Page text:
The Notes with Andrew Nemr
The Notes with Andrew Nemr


Exploring Spiritual Formation and Creativity

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I recently found out why I dislike poets. It is for their tendency to abstract the concrete – to love the mystery more than knowledge. I am not an abstraction. I am knowable at least to the degree of someone needing to know me before choosing to love me or revile me. How do I know? I have experienced both. I am, we all are, knowable to degrees. We have a part in this. We are knowable to the degree with which we share ourselves with others. We are knowable to the degree with which we engage with curiosity about the other.

I’m going to get deep quick, and then return. For the depths first. If I, a mere mortal, am knowable, so, too must the divine mortal Christ Jesus be. Again, to degrees. To the degree to which He has been revealed to us in the writings of the New Testament (and Old, no doubt); to the degree to which we seek Him; to the degree to which we begin to find, interact, and resonate with Him. In knowing the fleshy Christ, we can come to know the Father who is in him, in a fundamentally different way than by any other medium (be it a law or prophet, the material world, or myth or legend). This is not at all abstract. This is human. This is as concrete as stubbing one’s toe with the pain, the yell, the emotion, and the consequence of such an action. Or perhaps the look of loving parents upon their newborn child with all the anticipation, wonder, and new responsibility.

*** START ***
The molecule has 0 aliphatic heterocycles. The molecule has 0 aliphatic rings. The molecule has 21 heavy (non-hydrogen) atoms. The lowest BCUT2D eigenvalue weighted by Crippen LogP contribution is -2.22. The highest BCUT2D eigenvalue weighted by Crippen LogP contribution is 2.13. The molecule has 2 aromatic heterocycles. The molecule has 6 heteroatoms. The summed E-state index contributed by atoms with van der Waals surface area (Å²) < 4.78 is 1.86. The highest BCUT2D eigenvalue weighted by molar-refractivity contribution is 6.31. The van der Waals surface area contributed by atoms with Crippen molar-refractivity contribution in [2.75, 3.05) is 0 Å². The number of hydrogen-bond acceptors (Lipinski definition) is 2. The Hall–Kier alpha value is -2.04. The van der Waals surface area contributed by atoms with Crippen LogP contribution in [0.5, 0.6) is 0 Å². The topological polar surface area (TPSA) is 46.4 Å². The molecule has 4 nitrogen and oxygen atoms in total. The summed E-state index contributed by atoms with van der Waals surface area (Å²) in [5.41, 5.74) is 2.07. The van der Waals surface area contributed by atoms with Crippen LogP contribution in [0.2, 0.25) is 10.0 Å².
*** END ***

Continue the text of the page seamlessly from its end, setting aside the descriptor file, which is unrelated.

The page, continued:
This is after all fundamentally relational. Jesus Christ is said to be the concrete embodiment of the Father. No need for abstraction. Expression yes - and maybe representative expressions such as a journalistic essay, or a family portrait fail to capture the reality of the concrete nature of such things. But abstraction lifts us out of ourselves into mystery, when what is required is not a reveling in unknowing, but a grounding in the knowledge of love. Which brings us back to Christ.

The Return

The tendency in the arts to lean into the abstract takes for granted the grounded concreteness of the craft the artist is using. Tap dancing, for example, can bring to life a wonderful world of music and movement. Something the mind could not have conceived of before. A world in which everyone is tap dancing is fundamentally abstract. It is not normative. Yet the mechanism by which all this happen, the hitting of the ground with our feet, goes as far back as a baby’s first jump, or a toddler’s first fit in which they somehow intuitively learn that stomping their feet is a way to express anger or frustration.